The ongoing crisis in Ukraine serves as a reminder of the ways – some naïve, some triumphalist – that the collapse of the Soviet Union was misunderstood in the West. For some, it represented, simply, a victory in the Cold War precisely as if that had been a war in the conventional sense, with a determinate winner and loser. More grandiosely, as in Francis Fukuyama’s 1992 book The End of History and the Last Man, it represented the universalization of western liberal democracy as having displaced and superseded all other political forms. At all events, the temptation was to see a period of history as being ‘over and done with’ and a new era as having emerged. But, of course, history is never like that.
rapidity with which the post-Soviet space was re-negotiated and the consequent
expansions of NATO and the EU eastwards made it hard for those in the West to
understand how catastrophic it seemed to some, perhaps many, in Russia and
elsewhere – it is this sentiment which Putin speaks of and to. Similarly rapid
was the post-soviet economic transformation which, in the 1990s, witnessed a
scale of neo-liberalization that was unprecedented. The consequences of that,
too, are now in evidence, in particular in terms of the dominance of Russian
oligarchs whose wealth is largely traceable to the mass privatizations of the
is difficult to disentangle the relationships between the Cold War and the
study of management and organizations. As James March’s (2007) overview of the
history of organization studies suggests, much of the basic knowledge in the
subject is to a remarkable extent a Cold War artefact in the sense that its
heyday in the US in the 1950s and 1960s was both formed within and was a
response to Cold War concerns – game theory being an obvious example. More
diffusely, management in particular was seen as part and parcel of Western
economic dominance and, indeed, one of the features of post-soviet
neo-liberalization was the sudden explosion of teaching of western management
techniques in those countries. Thus in March’s account, organization studies in
this post-1991 period could be understood in terms of “the triumph of the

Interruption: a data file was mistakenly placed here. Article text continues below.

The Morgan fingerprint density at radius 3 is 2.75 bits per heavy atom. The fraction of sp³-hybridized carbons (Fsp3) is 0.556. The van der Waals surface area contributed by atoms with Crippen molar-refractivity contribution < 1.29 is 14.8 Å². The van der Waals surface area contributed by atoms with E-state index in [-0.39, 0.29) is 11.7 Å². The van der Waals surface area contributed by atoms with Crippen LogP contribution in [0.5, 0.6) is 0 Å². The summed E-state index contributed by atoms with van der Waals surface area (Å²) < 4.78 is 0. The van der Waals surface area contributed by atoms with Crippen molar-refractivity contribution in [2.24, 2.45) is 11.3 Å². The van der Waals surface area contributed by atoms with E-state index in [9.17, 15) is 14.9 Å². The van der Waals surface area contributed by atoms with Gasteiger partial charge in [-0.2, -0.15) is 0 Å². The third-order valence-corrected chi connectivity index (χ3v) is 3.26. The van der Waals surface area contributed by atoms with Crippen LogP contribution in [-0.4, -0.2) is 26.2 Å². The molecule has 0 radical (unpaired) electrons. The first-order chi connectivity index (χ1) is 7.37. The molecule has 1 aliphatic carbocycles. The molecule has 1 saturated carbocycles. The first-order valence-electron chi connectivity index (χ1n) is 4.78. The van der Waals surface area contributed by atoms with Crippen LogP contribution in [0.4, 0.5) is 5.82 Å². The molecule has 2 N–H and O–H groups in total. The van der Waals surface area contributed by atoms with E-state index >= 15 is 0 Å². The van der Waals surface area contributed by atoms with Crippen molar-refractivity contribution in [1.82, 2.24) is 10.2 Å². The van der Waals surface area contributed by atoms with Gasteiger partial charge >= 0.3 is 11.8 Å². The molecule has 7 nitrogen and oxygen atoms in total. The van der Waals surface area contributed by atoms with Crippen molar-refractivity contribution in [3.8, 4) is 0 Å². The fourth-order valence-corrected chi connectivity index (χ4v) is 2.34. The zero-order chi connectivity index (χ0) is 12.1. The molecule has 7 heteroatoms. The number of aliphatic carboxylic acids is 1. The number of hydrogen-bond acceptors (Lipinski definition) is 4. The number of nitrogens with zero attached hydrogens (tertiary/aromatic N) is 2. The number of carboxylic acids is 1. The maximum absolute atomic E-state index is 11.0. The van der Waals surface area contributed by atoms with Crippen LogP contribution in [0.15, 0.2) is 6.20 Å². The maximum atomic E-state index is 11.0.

international relations, Ukraine perhaps symbolises (although, of course, not
uniquely) a clear end to that initial period of post-Soviet history in that any
idea of a uni-polar world is manifestly no longer sustainable, as the evaporation of the territorial guarantees given to Ukraine in the 1994 Budapest Agreement shows. If it is right
that organization studies (like other intellectual endeavours) in some measure
reflects, is shaped by and, of course, contributes to the broader geo-political
terrain within which it operates we might expect a more ‘multi-polar’
discipline to be in the process of emerging. If that is so, then perhaps we
would expect not so much a proliferation of ways of understanding organizations
(that has long been the case) but increased interest in the multiplicity of
ways of organizing. All of which is a long-winded prelude to saying that in the
book (p.119) I refer to one example of such interest as being a then
unpublished work which has since come out. It is The Routledge Companion to Alternative Organization (2014) and I would recommend it to anyone interested
in thinking more about the rich variety of possibilities for organization that
are available to us once we realise that, indeed, history did not end in 1991.
F. (1992) The End of History and the Last Man. New York: Free Press.
J. (2007) ‘The Study of Organizations and Organizing since 1945’, Organization
Studies 28 (1): 9-19.
M., Cheney, G., Fournier, V. & Land, C. (eds.) (2014) The Routledge
Companion to Alternative Organization. London, Routledge.